Technology and ethics collide in the V&A’s exhibition, The Future Starts Here.
The slick and shiny Sainsbury’s Gallery could not be a better place for The Future Starts Here. It feels like a descent down the Dark Side’s stylish Scandinavian suite, complete with an angular oak staircase and glossy black balustrades. Fittingly, the exhibition comprising of 100 or so objects is a deep dive into the darker side of technology.
Conceived by a trio of architects, the V&A’s basement hangar is re-imagined into a patchwork of spaces with a plastic feel and a shiny, candy colour scheme. The exhibition is divided into seven themes reflecting the scale of the objects chosen. These start with the body, showcasing wearables and moving into the connected home; then through to communities and cities, infrastructure and outer space, and finally into the beyond: death. If that escalated quickly, then the mood of the exhibition is clear: curious and informative, but with a somber note reflecting the questionable ethics and unpredictable implications of technology.
Entering the exhibition, one is greeted by Brett the laundry robot. Charming and impressive though he might seem with his industrial grade-finish, first impressions lie. The attentive visitor will quickly realise this impressive machine is rather clumsy and lethargic, performing the task of picking up laundry with about the same success rate as a claw crane. The Future Starts Here includes several research prototypes like Brett, such as an interactive console and mirror, but these didn’t quite work. This in itself is an honest reflection on the current state of affairs; that is, the questionable technologies which immediately captivate the public attention are still often half-hearted promises.
Some seemingly less-snazzy artefacts were also on show. These included Facebook’s Aquila drone, which would provide internet in unconnected locations, the X-tigi phone with its battery life of 200 hours (that’s the number of hours most of us will work full-time in December) and the Mangalyaan spacecraft, which led the cheapest, yet most successful mission to Mars to date. These subtle technologies are arguably more hair-raising, because they address the core requirements of most future tech as we know it: reliable power, internet and concentrated knowledge. Such objects shouldn’t be taken for granted but often are. Aquila, for example, was easy to miss because the prototype was simply too big. A critique of the exhibition is that it’s hard to see the woods from the trees when imagining the future – at least from a practical point of view.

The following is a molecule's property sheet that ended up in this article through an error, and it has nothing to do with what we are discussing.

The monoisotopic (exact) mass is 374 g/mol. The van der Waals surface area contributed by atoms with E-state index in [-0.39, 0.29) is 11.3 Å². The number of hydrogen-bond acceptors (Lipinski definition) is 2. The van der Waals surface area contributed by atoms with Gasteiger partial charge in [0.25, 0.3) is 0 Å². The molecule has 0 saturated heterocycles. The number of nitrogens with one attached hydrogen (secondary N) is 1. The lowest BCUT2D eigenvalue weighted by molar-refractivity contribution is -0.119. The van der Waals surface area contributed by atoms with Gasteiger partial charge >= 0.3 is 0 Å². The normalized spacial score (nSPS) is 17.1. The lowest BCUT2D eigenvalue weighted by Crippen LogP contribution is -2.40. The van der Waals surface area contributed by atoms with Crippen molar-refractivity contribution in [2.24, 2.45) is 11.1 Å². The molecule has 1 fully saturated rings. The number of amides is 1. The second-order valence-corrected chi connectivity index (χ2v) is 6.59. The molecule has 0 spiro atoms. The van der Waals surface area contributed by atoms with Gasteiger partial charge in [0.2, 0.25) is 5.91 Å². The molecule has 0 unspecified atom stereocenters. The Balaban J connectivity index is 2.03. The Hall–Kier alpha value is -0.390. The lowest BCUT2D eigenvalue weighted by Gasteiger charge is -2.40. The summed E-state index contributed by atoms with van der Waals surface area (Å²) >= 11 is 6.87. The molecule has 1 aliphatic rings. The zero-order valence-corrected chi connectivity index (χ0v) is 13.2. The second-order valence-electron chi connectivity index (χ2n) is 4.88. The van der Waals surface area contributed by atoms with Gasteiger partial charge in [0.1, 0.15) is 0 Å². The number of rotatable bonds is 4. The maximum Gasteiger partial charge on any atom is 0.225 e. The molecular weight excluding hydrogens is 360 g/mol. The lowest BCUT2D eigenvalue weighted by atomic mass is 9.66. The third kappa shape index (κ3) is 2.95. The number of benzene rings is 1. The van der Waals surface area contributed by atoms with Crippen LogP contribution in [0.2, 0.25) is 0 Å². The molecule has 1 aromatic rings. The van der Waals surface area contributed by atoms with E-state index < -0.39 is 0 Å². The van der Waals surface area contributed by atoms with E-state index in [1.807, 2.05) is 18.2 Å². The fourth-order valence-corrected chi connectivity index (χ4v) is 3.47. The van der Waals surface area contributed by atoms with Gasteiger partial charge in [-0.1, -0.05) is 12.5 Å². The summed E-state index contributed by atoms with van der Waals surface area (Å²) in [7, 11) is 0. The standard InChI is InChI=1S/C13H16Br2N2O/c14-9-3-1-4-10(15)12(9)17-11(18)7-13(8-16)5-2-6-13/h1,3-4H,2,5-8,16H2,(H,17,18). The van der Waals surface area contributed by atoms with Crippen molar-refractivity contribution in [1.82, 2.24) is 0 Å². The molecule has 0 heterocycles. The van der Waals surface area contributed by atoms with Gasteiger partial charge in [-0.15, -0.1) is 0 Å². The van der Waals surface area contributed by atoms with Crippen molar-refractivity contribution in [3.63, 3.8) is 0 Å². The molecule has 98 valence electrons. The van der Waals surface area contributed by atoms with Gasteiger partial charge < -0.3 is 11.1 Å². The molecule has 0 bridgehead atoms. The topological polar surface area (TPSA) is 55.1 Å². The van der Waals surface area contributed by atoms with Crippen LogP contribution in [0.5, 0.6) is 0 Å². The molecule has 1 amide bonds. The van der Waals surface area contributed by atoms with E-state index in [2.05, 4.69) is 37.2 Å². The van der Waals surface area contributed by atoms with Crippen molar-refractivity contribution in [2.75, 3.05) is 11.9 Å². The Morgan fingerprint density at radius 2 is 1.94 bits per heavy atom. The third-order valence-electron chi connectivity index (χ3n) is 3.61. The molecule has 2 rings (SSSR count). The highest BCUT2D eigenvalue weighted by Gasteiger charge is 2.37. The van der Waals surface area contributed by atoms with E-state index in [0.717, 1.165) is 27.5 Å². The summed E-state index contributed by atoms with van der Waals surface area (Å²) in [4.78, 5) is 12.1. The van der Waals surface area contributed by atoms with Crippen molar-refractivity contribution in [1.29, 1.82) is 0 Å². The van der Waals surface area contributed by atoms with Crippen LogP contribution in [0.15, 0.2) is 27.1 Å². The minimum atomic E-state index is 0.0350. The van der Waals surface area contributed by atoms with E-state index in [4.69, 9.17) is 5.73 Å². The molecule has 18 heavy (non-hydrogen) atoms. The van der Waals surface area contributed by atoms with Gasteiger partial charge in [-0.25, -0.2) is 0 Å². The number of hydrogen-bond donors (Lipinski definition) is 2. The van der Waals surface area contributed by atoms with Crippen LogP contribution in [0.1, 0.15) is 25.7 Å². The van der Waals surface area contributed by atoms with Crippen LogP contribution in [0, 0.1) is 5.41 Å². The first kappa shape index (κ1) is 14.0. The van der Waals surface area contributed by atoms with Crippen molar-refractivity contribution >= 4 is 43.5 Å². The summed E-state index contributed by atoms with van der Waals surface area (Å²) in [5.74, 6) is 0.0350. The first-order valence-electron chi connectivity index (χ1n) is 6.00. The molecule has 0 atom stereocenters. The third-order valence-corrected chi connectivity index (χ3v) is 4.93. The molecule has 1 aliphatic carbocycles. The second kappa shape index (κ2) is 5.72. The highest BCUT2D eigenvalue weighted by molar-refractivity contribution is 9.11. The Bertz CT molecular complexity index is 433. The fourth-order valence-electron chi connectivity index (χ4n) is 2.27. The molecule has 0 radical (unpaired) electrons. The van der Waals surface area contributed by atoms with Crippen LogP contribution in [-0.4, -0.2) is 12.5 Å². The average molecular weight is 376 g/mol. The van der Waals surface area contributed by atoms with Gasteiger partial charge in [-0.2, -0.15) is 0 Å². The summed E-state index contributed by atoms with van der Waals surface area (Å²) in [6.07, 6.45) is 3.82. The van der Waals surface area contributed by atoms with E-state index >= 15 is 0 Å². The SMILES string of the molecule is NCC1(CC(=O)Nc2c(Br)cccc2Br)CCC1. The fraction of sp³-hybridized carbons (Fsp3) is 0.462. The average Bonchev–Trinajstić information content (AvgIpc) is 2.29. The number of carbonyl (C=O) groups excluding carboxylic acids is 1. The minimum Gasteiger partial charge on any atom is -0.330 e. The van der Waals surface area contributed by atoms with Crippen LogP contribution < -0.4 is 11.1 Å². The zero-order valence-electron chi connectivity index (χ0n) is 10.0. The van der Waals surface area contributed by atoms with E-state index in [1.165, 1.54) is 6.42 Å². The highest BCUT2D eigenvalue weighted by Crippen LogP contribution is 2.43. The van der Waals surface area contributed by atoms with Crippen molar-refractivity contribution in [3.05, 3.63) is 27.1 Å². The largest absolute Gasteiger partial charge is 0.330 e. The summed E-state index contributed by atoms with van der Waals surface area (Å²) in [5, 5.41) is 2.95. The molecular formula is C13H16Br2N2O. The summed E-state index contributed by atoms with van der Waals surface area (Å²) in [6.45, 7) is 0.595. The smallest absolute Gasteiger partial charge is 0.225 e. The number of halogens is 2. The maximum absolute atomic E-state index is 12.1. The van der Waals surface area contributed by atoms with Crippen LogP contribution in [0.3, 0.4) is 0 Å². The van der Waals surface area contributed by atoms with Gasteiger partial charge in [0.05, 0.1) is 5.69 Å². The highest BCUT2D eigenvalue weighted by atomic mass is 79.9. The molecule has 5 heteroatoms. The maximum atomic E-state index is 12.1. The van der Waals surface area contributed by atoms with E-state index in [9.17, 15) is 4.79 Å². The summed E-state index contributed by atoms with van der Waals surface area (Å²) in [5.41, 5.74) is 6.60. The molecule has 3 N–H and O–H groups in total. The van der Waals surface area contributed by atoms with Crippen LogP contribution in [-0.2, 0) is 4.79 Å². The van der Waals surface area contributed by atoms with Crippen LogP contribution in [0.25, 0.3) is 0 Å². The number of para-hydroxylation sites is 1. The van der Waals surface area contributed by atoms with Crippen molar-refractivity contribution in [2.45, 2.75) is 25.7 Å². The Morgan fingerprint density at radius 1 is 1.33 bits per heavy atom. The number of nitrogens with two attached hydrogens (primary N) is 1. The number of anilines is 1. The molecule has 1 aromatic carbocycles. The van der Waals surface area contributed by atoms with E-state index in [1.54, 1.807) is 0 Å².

From another angle, the exhibition excels by including historical artefacts as context for each section. One instance of this can be seen when a multi-functional ring from Roman times is placed in the wearables corner; another is a scarf from the women’s suffrage movement featured in the controversial section on technology and democracy. Although some concerns about the consistency of themes exist (e.g. why is Kickstarter included in the section called ‘Is Edward Snowden a traitor or a hero?’, especially when a plaque on Snowden isn’t included) this doesn’t hinder the presentation of some good juxtapositions: should technology be pushed to revive the extinct Passenger Pigeon or should we focus our efforts on keeping current species from disappearing? Where should we draw the line when it comes using technology? Are designs for Foster and Partners’ Masdar sustainable city project too ambitious? How about Posvia’s Onkalo nuclear waste repository, which is expected to stand for 100,000 years or the Seasteading Institute’s plans for autonomous water settlements? Are these even the right questions, when fellow humans don’t even have a basic refugee shelter?
The main value of this exhibition is to start a conversation. The Future Starts Here is indeed a good starting point to contemplate whether the future is already here — it’s just not a very evenly distributed one.
The Future Starts Here ran at the V&A from 12 May to 4 November 2018. Click here for more information.